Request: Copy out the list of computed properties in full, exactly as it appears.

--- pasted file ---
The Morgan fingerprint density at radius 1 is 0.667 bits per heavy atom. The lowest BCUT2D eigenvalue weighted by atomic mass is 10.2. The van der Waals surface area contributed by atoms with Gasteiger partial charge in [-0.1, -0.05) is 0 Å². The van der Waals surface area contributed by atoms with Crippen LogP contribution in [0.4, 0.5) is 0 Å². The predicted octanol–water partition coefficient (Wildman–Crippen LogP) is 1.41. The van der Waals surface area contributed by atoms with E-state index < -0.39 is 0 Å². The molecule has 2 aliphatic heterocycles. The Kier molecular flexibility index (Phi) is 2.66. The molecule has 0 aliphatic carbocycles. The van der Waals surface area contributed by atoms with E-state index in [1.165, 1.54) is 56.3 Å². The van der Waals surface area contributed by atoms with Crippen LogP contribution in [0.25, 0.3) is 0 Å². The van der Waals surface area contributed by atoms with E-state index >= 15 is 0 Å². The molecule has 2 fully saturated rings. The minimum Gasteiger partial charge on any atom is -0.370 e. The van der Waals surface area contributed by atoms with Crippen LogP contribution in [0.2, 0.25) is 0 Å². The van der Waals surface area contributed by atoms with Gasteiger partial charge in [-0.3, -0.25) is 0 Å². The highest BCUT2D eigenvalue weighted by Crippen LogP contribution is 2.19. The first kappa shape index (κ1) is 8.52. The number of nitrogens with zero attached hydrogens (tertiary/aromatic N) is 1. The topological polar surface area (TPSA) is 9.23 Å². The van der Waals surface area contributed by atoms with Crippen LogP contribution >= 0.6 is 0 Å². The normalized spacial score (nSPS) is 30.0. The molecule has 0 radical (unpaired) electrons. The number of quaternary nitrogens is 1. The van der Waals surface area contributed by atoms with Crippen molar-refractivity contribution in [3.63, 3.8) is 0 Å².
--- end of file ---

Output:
The Morgan fingerprint density at radius 1 is 0.667 bits per heavy atom. The lowest BCUT2D eigenvalue weighted by atomic mass is 10.2. The van der Waals surface area contributed by atoms with Gasteiger partial charge in [-0.1, -0.05) is 0 Å². The van der Waals surface area contributed by atoms with Crippen LogP contribution in [0.4, 0.5) is 0 Å². The predicted octanol–water partition coefficient (Wildman–Crippen LogP) is 1.41. The van der Waals surface area contributed by atoms with E-state index < -0.39 is 0 Å². The molecule has 2 aliphatic heterocycles. The Kier molecular flexibility index (Phi) is 2.66. The molecule has 0 aliphatic carbocycles. The van der Waals surface area contributed by atoms with E-state index in [1.165, 1.54) is 56.3 Å². The van der Waals surface area contributed by atoms with Crippen LogP contribution in [0.25, 0.3) is 0 Å². The van der Waals surface area contributed by atoms with E-state index >= 15 is 0 Å². The molecule has 2 fully saturated rings. The minimum Gasteiger partial charge on any atom is -0.370 e. The van der Waals surface area contributed by atoms with Crippen LogP contribution in [0.2, 0.25) is 0 Å². The van der Waals surface area contributed by atoms with Gasteiger partial charge in [-0.3, -0.25) is 0 Å². The highest BCUT2D eigenvalue weighted by Crippen LogP contribution is 2.19. The first kappa shape index (κ1) is 8.52. The number of nitrogens with zero attached hydrogens (tertiary/aromatic N) is 1. The topological polar surface area (TPSA) is 9.23 Å². The van der Waals surface area contributed by atoms with Crippen LogP contribution >= 0.6 is 0 Å². The normalized spacial score (nSPS) is 30.0. The molecule has 0 radical (unpaired) electrons. The number of quaternary nitrogens is 1. The van der Waals surface area contributed by atoms with Crippen molar-refractivity contribution in [3.63, 3.8) is 0 Å².